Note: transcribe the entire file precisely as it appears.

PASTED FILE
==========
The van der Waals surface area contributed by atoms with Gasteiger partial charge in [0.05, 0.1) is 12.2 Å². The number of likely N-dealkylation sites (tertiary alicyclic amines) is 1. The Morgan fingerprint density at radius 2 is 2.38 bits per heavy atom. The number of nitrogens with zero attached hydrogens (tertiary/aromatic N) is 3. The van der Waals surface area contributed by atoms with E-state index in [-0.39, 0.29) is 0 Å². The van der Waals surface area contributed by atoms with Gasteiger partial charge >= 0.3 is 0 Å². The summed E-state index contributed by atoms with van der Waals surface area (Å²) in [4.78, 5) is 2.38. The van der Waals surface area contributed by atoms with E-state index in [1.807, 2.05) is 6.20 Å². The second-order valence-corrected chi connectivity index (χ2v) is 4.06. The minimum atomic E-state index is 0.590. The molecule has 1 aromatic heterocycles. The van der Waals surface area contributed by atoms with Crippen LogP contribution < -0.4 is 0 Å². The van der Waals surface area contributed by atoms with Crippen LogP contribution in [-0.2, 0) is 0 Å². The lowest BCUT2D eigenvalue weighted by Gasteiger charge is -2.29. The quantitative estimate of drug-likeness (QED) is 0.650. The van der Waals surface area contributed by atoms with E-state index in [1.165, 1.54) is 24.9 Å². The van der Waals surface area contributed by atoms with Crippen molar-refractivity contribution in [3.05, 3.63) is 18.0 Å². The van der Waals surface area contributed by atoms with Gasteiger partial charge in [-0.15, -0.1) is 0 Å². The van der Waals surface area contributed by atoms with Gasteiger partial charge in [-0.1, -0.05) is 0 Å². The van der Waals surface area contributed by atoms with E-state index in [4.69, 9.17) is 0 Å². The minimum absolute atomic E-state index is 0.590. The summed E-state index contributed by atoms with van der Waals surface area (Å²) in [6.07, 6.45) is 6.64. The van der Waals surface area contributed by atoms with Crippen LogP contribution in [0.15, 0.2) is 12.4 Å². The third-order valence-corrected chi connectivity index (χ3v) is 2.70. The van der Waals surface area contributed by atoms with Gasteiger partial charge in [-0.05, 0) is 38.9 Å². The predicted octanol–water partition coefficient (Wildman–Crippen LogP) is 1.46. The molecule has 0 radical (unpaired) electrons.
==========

The van der Waals surface area contributed by atoms with Gasteiger partial charge in [0.05, 0.1) is 12.2 Å². The number of likely N-dealkylation sites (tertiary alicyclic amines) is 1. The Morgan fingerprint density at radius 2 is 2.38 bits per heavy atom. The number of nitrogens with zero attached hydrogens (tertiary/aromatic N) is 3. The van der Waals surface area contributed by atoms with E-state index in [-0.39, 0.29) is 0 Å². The van der Waals surface area contributed by atoms with Gasteiger partial charge >= 0.3 is 0 Å². The summed E-state index contributed by atoms with van der Waals surface area (Å²) in [4.78, 5) is 2.38. The van der Waals surface area contributed by atoms with E-state index in [1.807, 2.05) is 6.20 Å². The second-order valence-corrected chi connectivity index (χ2v) is 4.06. The minimum atomic E-state index is 0.590. The molecule has 1 aromatic heterocycles. The van der Waals surface area contributed by atoms with Crippen LogP contribution < -0.4 is 0 Å². The van der Waals surface area contributed by atoms with Crippen LogP contribution in [-0.2, 0) is 0 Å². The lowest BCUT2D eigenvalue weighted by Gasteiger charge is -2.29. The quantitative estimate of drug-likeness (QED) is 0.650. The van der Waals surface area contributed by atoms with E-state index in [1.165, 1.54) is 24.9 Å². The van der Waals surface area contributed by atoms with Crippen molar-refractivity contribution in [3.05, 3.63) is 18.0 Å². The van der Waals surface area contributed by atoms with Gasteiger partial charge in [-0.15, -0.1) is 0 Å². The van der Waals surface area contributed by atoms with Gasteiger partial charge in [-0.1, -0.05) is 0 Å². The van der Waals surface area contributed by atoms with E-state index in [4.69, 9.17) is 0 Å². The minimum absolute atomic E-state index is 0.590. The summed E-state index contributed by atoms with van der Waals surface area (Å²) in [6.07, 6.45) is 6.64. The van der Waals surface area contributed by atoms with Crippen LogP contribution in [0.15, 0.2) is 12.4 Å². The third-order valence-corrected chi connectivity index (χ3v) is 2.70. The van der Waals surface area contributed by atoms with Gasteiger partial charge in [-0.05, 0) is 38.9 Å². The predicted octanol–water partition coefficient (Wildman–Crippen LogP) is 1.46. The molecule has 0 radical (unpaired) electrons.